The purpose of this literature research is to identify unethical practices and implications of data mining but also to propose some recommendations which will not only improve the bilateral trust between the individuals and the businesses, but will also reduce the margin of error in data mining process and also help businesses make better decision and reduce the chance of receiving bad brand image.
These recommendations will not only address the issues discussed in previous section but will also highlight some of the good practices that could be incorporated in order to improve the data mining process.
Anonymity means allowing users or customers to be anonymous whenever possible. Data anonymity can be brought at the stage of data collection or at the stage of prediction and analysis disclosure (Spinello, 1998). At the stage of data collection, the amount of data attributes required should be identified and only those attributes about an individual should be collected or used in the predictive analysis. For example, in predicting child mortality rates in different regions of the country, the name of the parent, social insurance number and other personal identifiable information should not be collected or should not be disclosed when analysis has been performed on the data, as they would not be relevant to the type of research performed. But there can be situations where personally identifiable information is important to be included in the analysis. For example, the aboriginal women being kidnapped in different regions of Canada, would require all their personal identifiable information to be able to predict the causes and see trends to better analyze the data and make better decision. However, anonymizing individuals’ data is not a very effective way of addressing the issues of privacy, security and profiling because two unidentifiable attributes in a data can be combined to determine the individual, but it can certainly provide some protection to users’ data. Online businesses should provide shoppers with an option of shopping anonymously if they choose to.
Choice is associated with the freedom users have in either taking part in firms data collection process or not and the control users have over their data. The current market practice is the opt-out model, which is the default configuration requiring an additional action from the users to unsubscribe or de-register themselves (Spinello, 1998). Users are not given the choice of subscribing at the first place but rather given a choice of either staying subscribed or unsubscribing themselves, which in essence is a second degree choice. This model may result in frustrations on the users’ side and may impact the effectiveness and usefulness of the user-firm interaction process, ultimately affecting the data mining process negatively.
Ethical data mining revolves around bilateral trust between customer and business. All the above recommendations made will improve customers’ trust on firms. However improved bilateral trust will reduce information diffusion and accuracy could be improved. One of the step that could improve users’ trust is that firms is to develop privacy policies and standards for the use of customer data. Firms should also perform internal audit to identify unethical practices on the use of customer data. This will not only improve the trust relationship but will also prevent bad brand image and expensive lawsuits from public outrage and legal actions against the firm.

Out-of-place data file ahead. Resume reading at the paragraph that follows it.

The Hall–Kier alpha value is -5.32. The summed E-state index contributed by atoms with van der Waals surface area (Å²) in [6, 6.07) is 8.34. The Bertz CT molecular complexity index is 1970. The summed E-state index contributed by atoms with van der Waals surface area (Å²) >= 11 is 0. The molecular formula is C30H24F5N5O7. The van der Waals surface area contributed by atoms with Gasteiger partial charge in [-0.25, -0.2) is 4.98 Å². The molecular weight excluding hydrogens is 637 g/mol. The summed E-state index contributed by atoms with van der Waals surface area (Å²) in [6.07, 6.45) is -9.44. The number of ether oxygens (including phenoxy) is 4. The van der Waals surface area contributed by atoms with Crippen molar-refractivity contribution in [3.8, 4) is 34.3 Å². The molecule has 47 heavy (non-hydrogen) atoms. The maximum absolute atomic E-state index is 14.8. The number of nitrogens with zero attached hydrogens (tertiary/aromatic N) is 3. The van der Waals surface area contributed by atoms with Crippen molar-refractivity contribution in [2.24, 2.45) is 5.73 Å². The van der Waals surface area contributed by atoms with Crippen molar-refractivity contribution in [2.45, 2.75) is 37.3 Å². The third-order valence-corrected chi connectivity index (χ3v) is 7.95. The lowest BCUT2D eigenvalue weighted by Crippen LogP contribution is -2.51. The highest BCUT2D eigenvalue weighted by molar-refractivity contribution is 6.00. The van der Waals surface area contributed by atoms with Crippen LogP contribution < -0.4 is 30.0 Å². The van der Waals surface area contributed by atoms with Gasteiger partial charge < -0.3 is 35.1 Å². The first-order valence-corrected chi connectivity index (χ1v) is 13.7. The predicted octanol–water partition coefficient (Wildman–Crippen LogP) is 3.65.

Although most countries do not have a legal framework to regulate unethical practices of data and data mining but legality has its limitations as well, which cannot on its own guarantee ethical data mining practices or prevent unethical practices from occurring. Laws are restricted to geographic boundaries. US legal laws cannot be enforced on data that is being stored on servers in South America or Asia. Therefore, there is a need for a global or regional data mining governing body or association that provides standards and frameworks for firms to practice. The ISO/IEC 27001:2005 or ITIL 2011 standards are examples of globally accepted and practiced standards for Information Security Management System and IT service management respectively. This will not only define set of standards to follow but will also provide public awareness about users data, ownership and its use.
While the benefits of data mining and concerns of unethical data mining could affect both customers and firms, it will be unfair if standardized or legalized processes are not in place to protect the interests of both. The purpose of proposing ethical considerations and enforcing them is not just for the sake of ethical discussion, but to actually evaluate the financial and social impact of data mining on customers and firms. The proposed recommendations in this paper could not only mitigate the unavoidable concerns of unethical data mining in the absence of legal framework but can also be incorporated in the propose data mining government body as standards and good practices that firms would practice when dealing with customers’ data. But above all the notion is to consider human data as human and respect it as a human.